Over 10,000 door and car keys end up in the tip every year

Each year, over 10,000 door or car keys end up in rubbish tips as a result of forgetful owners, leading some to attempt to retrieve them with potentially dangerous consequences.

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Research by leading the Uks waste management agency, has revealed that citizens across the UK are losing their keys every day – and that a surprising amount of them end up in rubbish bins, often to be lost to waste disposal services shortly after.

BusinessWaste.co.uk say simple carelessness was blamed for the majority of these key-based disasters, with many respondents knocking keys off kitchen counters or seeing their expensive car keys ending up in the rubbish by accident, but some had altogether funnier (although equally expensive) stories.

Having a moment of confusion seemed to be a common theme behind some of the more comical stories from people BusinessWaste.co.uk spoke with.

Jamie, 39, from Leeds, said he was distracted enroute to work when he made this error:

“I was holding a crisp packet and my car key in the same hand and casually threw them both in bin on the way into the office – I only realised what I’d done at lunch time!”

Whereas Sally, 33, from Bristol, took it one step further and threw her keys not in the bin – but all the way into a waste removal lorry!

She revealed:

“I woke up late and ran down the road with a bin bag after the bin truck – and when I walked back to the house I realised I still had a bin bag in my hand and my door keys were being carried away in the bin lorry. Luckily my roommates were at home to let me back in, but they’ve never let me forgot it.”

One frustrated mum, 54, from Sheffield, said her son managed to deliberately throw the bag containing his keys away in a fit of post-exam excitement, telling researchers: “My idiot son, Johnny, threw his school bag into a skip after he’d finished his A Levels… only the bag had his back door key in it!”

Despite the amusing stories of keys lost across the country, researches were keen to point out that some of the survey’s respondents also took it upon themselves to turn up at local landfill or recycling sites to hunt for their keys – and that this was a dangerous course of action.

Mark Hall BusinessWaste.co.uk spokeperson, noted:

“It’s frustrating and often expensive to lose your keys for your home or car, and in some cases can land you in hot water if you lose work keys and cause a security risk. But turning up at landfill or recycling sites is dangerous and, with large machinery and all manner of potentially dangerous waste around, you could end up injured or even in trouble with the police if you trespass into restricted areas.”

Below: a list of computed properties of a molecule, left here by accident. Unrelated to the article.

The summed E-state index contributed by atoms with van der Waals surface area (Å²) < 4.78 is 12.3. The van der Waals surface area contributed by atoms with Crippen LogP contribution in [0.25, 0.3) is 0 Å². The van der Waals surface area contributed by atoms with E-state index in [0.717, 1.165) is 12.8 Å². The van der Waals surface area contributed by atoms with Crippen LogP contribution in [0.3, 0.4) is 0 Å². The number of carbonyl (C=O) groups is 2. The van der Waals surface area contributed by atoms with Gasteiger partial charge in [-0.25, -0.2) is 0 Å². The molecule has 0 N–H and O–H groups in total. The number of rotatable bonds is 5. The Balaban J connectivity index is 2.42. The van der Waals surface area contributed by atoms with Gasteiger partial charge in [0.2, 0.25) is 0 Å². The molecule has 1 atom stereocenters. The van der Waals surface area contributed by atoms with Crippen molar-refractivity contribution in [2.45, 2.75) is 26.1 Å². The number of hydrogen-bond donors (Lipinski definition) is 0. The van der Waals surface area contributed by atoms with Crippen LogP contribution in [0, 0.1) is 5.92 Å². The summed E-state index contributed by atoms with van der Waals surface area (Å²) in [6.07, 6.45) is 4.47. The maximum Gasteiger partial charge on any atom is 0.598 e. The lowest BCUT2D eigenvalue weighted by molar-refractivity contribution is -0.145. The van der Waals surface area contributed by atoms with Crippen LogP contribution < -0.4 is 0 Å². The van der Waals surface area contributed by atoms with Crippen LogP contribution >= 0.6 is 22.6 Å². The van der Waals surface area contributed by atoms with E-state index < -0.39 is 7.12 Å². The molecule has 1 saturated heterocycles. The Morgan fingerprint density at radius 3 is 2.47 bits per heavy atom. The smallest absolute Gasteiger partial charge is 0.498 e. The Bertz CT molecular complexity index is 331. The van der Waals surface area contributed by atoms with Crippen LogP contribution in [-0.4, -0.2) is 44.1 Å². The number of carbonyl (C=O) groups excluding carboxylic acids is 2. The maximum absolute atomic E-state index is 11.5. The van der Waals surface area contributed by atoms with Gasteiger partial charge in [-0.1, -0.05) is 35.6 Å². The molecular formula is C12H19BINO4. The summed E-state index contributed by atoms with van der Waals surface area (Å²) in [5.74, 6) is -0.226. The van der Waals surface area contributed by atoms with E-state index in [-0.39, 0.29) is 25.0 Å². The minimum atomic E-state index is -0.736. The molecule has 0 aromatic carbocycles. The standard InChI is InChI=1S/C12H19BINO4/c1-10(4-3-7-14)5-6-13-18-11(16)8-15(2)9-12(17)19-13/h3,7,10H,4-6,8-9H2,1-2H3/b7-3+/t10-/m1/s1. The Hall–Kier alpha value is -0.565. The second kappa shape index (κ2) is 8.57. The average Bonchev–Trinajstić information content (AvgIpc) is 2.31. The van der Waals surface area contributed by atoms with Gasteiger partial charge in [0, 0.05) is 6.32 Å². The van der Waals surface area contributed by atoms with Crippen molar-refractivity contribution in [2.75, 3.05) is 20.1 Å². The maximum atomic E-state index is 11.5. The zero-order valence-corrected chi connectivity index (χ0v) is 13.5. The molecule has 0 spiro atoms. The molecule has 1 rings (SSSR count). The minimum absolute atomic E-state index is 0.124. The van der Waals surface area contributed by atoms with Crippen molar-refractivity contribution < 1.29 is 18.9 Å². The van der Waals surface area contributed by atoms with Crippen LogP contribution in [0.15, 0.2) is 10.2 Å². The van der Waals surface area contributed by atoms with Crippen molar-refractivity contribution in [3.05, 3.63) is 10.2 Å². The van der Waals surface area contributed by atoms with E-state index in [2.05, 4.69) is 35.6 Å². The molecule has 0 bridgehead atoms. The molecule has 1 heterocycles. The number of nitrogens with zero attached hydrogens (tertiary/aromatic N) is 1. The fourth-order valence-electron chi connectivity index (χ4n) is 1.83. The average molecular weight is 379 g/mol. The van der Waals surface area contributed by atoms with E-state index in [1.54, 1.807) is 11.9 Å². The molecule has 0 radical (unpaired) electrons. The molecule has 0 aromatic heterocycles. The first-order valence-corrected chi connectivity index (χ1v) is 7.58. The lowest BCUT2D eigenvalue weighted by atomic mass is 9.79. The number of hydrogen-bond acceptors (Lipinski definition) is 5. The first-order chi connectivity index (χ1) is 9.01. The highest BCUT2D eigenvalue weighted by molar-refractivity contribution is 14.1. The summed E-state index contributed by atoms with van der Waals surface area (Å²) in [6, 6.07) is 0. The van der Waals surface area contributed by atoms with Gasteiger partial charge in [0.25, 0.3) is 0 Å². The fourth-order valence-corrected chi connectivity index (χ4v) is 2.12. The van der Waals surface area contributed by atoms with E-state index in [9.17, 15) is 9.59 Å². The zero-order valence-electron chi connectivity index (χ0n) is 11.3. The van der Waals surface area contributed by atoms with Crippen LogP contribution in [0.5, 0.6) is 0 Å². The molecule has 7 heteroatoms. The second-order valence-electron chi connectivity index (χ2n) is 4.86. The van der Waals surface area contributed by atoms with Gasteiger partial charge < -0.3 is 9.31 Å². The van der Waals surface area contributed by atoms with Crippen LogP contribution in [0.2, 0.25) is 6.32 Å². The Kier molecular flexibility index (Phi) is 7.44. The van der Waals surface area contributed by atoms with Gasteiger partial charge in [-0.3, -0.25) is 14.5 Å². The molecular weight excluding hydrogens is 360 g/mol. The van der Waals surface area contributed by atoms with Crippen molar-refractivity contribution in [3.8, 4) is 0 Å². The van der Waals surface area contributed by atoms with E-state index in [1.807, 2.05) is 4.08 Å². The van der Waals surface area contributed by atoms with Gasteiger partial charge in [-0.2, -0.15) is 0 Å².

The best course of action for preventing key-related problems is prevention as replacing lost keys – particularly for cars – can be expensive, not to mention disruptive to your daily routine as you struggle to get access to your vehicle or home.

Many households use hooks or magnetic holders to keep their keyrings in full view to reassure them they haven’t binned an all-important bunch of keys, and BusinessWaste.co.uk agreed this was the safest course of action.

Mark Hall concluded:

“Prevention is definitely better than cure in this case – we get daily calls from people wanting to come and look for their lost keys but unfortunately there is nothing we can for help once it reaches that point. Once we have the waste collected it would be almost impossible to find something as small as a key – we worked out it could take a team of 100 people ten years or longer to find it, so not much use to a busy commuter who needs their car.

“Some people do get angry with us for not being able to return their lost keys. Of course we would if we could, but the fact is that sadly we can’t, so please keep an eye on your keys and the rest of your valuables to avoid being disappointed – we can’t help with your lost wedding rings either!